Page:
19 posted on 07/31/2012 9:11:52 PM PDT by Jeanette Pryor
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To: antceecee
Dear Antceecee,

I am so sorry you found this “snarky.” I was so unhappy with the experience when so many people told me I was going to heaven at Lidia's. I didn't mean any harm or disrespect. I think that we all hate the elitism that claims only experts have a right to an opinion about something we can all appreciate, like a good or terrible meal. Thank you for reading though!

20 posted on 07/31/2012 9:13:53 PM PDT by Jeanette Pryor
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To: Jeanette Pryor
I love to write but I am a terrible “line-editor.”

Just barely following this thread because I'm half-asleep, but try this technique.

Once you've composed 'whatever' read it word-for-word backwards. You will find grammatical and spelling errors you never knew you were capable of.

Old school stuff.

No word processing program can program this stuff in.

FWIW, I've written some good stuff on a manual typewriter and 'modern' word processing software and have a software development background.

21 posted on 08/01/2012 12:24:35 AM PDT by Looking4Truth (Leave it to some angry, frustrated liberal do-gooder to screw things up for the rest of us.)
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To: Looking4Truth
I used 'stuff' 3 times in the same post.

But I'm not "writing" now, am I?

22 posted on 08/01/2012 12:31:04 AM PDT by Looking4Truth (Leave it to some angry, frustrated liberal do-gooder to screw things up for the rest of us.)
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To: Jeanette Pryor

Your fake jocularity and sarcastic reference to my “thoughtfulness” are reminiscent of the CHP who began in the late ‘70’s or so to wish motorists to “have a nice day”. They didn’t mean it and neither did you, and it’s truly silly.

You may indeed thank me and other critics of your writing style and content as you hone your ability. You do have some natural talent, but the piece you wrote came off as pretentious and nasty and contained too many errors to be taken seriously. You should take better care when you are putting out an example of your work for people to read. It bespeaks slovenly habits and intellectual laziness.
The flack that you received here is a good thing for you. Had you sent this to someone you were trying to impress with your fine writing style and biting wit, they would have just filed it in the trash can and moved on to better writers. That can be a life or death moment if you are looking to sell something.

Take your detractors seriously and turn that critical eye on your own work. Beside making you a better writer, you’ll also be able to make something positive out of what could have been a negative. He who laughs last and all that.


23 posted on 08/01/2012 6:30:42 AM PDT by Atomic Vomit (http://www.cafepress.com/aroostookbeauty/358829)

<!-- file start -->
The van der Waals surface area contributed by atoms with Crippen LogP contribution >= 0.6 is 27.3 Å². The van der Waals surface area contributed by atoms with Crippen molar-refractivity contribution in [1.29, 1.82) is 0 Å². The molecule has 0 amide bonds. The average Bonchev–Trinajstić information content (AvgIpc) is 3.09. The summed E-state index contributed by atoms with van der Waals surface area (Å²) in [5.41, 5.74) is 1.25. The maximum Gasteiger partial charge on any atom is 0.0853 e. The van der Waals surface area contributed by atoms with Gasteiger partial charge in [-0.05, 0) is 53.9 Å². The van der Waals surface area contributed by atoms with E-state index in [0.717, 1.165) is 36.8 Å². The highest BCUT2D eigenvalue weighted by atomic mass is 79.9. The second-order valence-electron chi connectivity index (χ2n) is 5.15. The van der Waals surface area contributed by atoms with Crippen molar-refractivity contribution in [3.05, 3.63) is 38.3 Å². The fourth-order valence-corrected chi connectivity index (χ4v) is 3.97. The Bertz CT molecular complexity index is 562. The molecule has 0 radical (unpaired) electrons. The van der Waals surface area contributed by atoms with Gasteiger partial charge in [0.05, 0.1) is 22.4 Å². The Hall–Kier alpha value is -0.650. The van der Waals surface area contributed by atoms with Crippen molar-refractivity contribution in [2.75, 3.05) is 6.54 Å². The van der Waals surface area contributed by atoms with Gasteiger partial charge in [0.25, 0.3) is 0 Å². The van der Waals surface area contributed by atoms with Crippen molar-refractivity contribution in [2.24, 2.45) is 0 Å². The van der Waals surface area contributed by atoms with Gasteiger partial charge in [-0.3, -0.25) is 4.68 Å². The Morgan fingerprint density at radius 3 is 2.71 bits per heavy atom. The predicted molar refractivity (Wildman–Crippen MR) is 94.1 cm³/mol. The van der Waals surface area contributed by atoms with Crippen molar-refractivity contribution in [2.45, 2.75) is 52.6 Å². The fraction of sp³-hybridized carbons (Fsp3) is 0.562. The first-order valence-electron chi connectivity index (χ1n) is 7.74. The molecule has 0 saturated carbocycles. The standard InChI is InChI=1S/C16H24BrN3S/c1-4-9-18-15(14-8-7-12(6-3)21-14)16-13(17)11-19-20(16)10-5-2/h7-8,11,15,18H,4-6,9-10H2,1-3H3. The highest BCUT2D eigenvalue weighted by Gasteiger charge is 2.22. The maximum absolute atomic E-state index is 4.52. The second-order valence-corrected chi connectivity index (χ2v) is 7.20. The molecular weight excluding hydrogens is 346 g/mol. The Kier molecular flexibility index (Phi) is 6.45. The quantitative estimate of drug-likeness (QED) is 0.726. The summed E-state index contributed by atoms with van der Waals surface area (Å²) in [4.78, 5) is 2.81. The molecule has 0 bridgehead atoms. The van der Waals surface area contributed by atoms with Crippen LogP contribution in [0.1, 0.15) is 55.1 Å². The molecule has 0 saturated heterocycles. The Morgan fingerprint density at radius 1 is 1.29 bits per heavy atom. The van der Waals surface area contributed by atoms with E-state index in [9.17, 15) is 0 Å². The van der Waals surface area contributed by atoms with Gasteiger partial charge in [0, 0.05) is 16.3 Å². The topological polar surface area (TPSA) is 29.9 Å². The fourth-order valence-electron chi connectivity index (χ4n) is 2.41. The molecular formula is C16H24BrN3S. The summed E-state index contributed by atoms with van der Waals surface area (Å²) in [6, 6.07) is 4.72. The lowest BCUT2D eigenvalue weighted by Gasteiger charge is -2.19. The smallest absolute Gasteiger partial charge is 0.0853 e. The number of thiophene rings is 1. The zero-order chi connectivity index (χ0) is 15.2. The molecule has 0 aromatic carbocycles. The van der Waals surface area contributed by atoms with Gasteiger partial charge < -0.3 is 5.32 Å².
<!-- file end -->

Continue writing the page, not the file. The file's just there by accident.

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To: Atomic Vomit
My husband always tells me that people see and judge the world through their own eyes. I was 100% sincere in my thanks to you and gratitude for your advice. I did go back and look through the work I posted and I am utterly and respectfull happy you pointed out my errors.

My experience at Lidia's was terrible and I am as free as any person to write of this. It is true that people would be turned off by my mistakes and I am duly humiliated by them. I go through my life with the desire to improve and without the thought of being perfect.

You must be a very unkind person to assume that when people speak, they are insincere. Hence my husband's observation. If you were sincere and open with people, you would not judge me to be sarcastic when I was actually trying to be polite and have an adult, reasonable conversation with you.

24 posted on 08/01/2012 8:07:40 AM PDT by Jeanette Pryor
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To: Looking4Truth

Thank you for this advice.

I am sincere and do mean that.


25 posted on 08/01/2012 8:10:19 AM PDT by Jeanette Pryor
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To: Looking4Truth

Thank you for this advice.

I am sincere and do mean that.


26 posted on 08/01/2012 8:10:48 AM PDT by Jeanette Pryor
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To: Jeanette Pryor

My wife watches all the food shows on TV, so when the Lidia’s opened in KC she insisted we go.

This review is, if anything, much too kind.

Since Jenny’s closed years ago, if you want Italian food in Kansas City, go to Garrozzo’s.

Or come to our house, where Monica’s lasagne has become the family’s Christmas treat.


27 posted on 08/01/2012 9:40:42 AM PDT by G-Bear (Always leave your clothes and weapons where you can find them in the dark.)
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To: Jeanette Pryor

Well bless your heart.
Forgive me if I interpreted sarcasm where none existed. In this online environment, the only clues are history and context, both which would lend the impression that sarcasm was intended.
Perhaps I was a bit harsh in my criticism of your writing, but if it makes you a better writer you are the victor after all.

Become a better editor. If you are going to make allusions to Greek mythology, have some knowledge of it first. Buy a style guide. Read it and use it. Don’t rely solely on spell-check/auto-correct features. Before submitting writing to an audience, have someone read it critically for you(Hint: not your husband).
Take responsibility for your mistakes and move on from humiliation to excellence.


28 posted on 08/01/2012 9:52:53 AM PDT by Atomic Vomit (http://www.cafepress.com/aroostookbeauty/358829)
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To: Atomic Vomit
I’m convinced it’s because many people simply are not readers.

I agree. And reading internet posts isn't enough. Ya gotta read books -- lots of them.

29 posted on 08/01/2012 4:30:16 PM PDT by BfloGuy (The final outcome of the credit expansion is general impoverishment.)